Has the experience of writing, producing and selling a book been as you imagined?

It has been better than I imagined. I cannot explain how much difference it has made to my life. It has been a life-long dream to be published and I am lucky to be in the generation where the awful term ‘vanity’ publishing has been banished and the ‘indie’ author term has grown. It has allowed me to be involved with local charities, giving free copies for raffles and I have got to know so many people through this venture, so many lovely people. One buyer is reading two poems a night to her mother who has Alzheimers and they talk about when the children were small and it acts as reminiscence therapy. That brought a warm feeling to my heart. I get so much praise in reviews and via email and it is good to know I have made people ‘laugh and cry’ as they say.

Have you got any advice for those of us writing poetry (or anything else for that matter) who are wondering about publishing it?

I would say ‘go for it’ but think about your audience and how you are going to promote it. I think I have a very receptive target market. The illustrations have helped so I would say do try to get an illustrator or do your own. For poetry, self publishing is probably best although there are poetry presses which may take your work. You can look through Writers and Artists’ Yearbook. 

Further, do build up a good network of writers and people who could be your readers. Join a poetry group and read your work aloud. Find an open mic night. Send poems to the local paper. Enter competitions such as those at Winchester Writers’ Festival. Attend Festivals, read other work (especially in the genre you are writing) and listen to what they tell you in writing workshops.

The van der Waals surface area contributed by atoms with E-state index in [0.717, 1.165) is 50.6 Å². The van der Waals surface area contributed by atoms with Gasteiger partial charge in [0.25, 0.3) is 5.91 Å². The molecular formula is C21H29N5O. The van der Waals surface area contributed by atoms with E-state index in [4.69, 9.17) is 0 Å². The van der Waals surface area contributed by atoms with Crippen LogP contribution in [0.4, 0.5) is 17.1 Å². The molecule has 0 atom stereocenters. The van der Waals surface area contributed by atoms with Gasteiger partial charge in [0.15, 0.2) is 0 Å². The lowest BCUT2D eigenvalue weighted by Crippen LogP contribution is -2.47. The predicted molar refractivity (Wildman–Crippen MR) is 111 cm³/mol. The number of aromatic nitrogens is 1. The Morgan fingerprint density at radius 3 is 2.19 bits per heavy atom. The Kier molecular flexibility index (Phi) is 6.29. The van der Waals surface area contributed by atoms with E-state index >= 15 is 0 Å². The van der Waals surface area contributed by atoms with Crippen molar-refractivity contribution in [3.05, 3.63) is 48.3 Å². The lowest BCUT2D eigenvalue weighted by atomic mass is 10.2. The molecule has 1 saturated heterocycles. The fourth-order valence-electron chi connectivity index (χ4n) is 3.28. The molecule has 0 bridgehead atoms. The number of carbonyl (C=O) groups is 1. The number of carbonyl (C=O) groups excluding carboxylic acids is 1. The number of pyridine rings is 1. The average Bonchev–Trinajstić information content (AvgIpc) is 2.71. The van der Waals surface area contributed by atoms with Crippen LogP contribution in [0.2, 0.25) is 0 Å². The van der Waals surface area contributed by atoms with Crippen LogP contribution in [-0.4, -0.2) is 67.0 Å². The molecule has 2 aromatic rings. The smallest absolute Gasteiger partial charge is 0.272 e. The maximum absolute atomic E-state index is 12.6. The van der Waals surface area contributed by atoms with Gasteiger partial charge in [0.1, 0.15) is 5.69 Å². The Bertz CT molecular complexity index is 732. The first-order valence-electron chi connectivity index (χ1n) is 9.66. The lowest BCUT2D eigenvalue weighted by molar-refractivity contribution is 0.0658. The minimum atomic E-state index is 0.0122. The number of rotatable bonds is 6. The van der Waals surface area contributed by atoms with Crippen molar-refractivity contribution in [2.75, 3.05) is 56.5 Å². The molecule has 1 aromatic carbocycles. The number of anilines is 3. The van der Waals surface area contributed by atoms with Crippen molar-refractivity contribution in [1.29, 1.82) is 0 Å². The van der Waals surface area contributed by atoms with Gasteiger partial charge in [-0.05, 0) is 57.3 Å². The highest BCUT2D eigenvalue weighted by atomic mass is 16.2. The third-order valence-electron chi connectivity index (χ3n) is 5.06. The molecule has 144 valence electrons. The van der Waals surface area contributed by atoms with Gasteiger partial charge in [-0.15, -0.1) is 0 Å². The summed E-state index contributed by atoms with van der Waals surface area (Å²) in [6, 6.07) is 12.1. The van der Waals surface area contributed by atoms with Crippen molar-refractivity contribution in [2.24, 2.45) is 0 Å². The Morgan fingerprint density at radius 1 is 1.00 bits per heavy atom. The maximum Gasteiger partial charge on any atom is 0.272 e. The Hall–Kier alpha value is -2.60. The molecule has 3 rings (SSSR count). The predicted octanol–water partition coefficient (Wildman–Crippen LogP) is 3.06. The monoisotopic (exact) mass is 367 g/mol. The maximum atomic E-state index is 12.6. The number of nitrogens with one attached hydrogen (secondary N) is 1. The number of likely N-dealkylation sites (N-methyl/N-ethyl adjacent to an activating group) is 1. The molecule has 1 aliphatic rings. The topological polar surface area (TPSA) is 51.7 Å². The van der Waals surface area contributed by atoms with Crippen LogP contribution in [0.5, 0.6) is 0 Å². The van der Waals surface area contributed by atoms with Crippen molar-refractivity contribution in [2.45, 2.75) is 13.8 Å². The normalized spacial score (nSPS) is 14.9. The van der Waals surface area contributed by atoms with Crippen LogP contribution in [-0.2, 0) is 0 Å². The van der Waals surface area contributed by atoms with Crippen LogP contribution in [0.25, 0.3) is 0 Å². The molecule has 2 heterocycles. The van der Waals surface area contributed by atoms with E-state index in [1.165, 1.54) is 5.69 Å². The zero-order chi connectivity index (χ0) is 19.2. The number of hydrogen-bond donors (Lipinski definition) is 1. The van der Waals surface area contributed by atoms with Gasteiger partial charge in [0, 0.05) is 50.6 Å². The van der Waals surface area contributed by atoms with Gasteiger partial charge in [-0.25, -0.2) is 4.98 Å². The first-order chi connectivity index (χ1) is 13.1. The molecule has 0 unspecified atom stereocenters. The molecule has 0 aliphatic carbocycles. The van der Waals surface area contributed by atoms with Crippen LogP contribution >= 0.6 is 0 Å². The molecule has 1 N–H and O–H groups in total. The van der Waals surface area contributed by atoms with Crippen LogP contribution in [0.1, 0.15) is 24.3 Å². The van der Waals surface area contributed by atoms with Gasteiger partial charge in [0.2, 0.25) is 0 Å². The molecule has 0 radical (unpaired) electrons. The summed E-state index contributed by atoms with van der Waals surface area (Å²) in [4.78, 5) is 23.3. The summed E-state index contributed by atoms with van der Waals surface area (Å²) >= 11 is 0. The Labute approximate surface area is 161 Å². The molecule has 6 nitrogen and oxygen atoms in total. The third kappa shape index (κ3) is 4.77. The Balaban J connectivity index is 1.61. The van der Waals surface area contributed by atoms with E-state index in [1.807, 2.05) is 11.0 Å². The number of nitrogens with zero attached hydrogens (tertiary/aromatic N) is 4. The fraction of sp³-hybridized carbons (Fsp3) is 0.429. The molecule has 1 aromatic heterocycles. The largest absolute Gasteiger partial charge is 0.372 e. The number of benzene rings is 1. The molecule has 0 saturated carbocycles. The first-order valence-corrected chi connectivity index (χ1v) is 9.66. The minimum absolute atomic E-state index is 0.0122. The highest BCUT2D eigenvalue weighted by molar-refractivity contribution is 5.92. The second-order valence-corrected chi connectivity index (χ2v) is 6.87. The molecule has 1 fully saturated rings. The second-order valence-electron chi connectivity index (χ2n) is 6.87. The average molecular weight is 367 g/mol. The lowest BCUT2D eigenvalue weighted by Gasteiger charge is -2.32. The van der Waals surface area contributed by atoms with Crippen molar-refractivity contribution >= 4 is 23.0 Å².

If you have produced something creative it should be out there being read and if no publisher wants it that does not mean it is not any good. Poetry now forms a large part of the GCSE English Literature and your work may be welcomed in schools with talks and readings. Have faith in your abilities and just get on and do it. But after that, keep writing. Apparently you are more likely to get sales if you have more than one book on Amazon. So write, write, write and don’t give up. And keep the faith!

Thanks Di and good luck with book sales and all your future creative endeavours!

I’m linking this up with The Prompt at Mumturnedmom. This week it is ‘confidence’ and I hope the confidence that allowed Di to publish her work can inspire others to do the same!

mumturnedmom
Writing Bubble

Become The Best You – an interview with Reneé Davis

Many of us dream of being a published author – the excitement, the satisfaction and (hopefully) the plaudits… but what’s the reality like? I was recently lucky enough to grab an interview with the author, blogger, mum-of-three and all-round lovely Reneé Davis. Reneé self-published her first book ‘Become The Best You’ last November. Here’s a bit about the book:#btby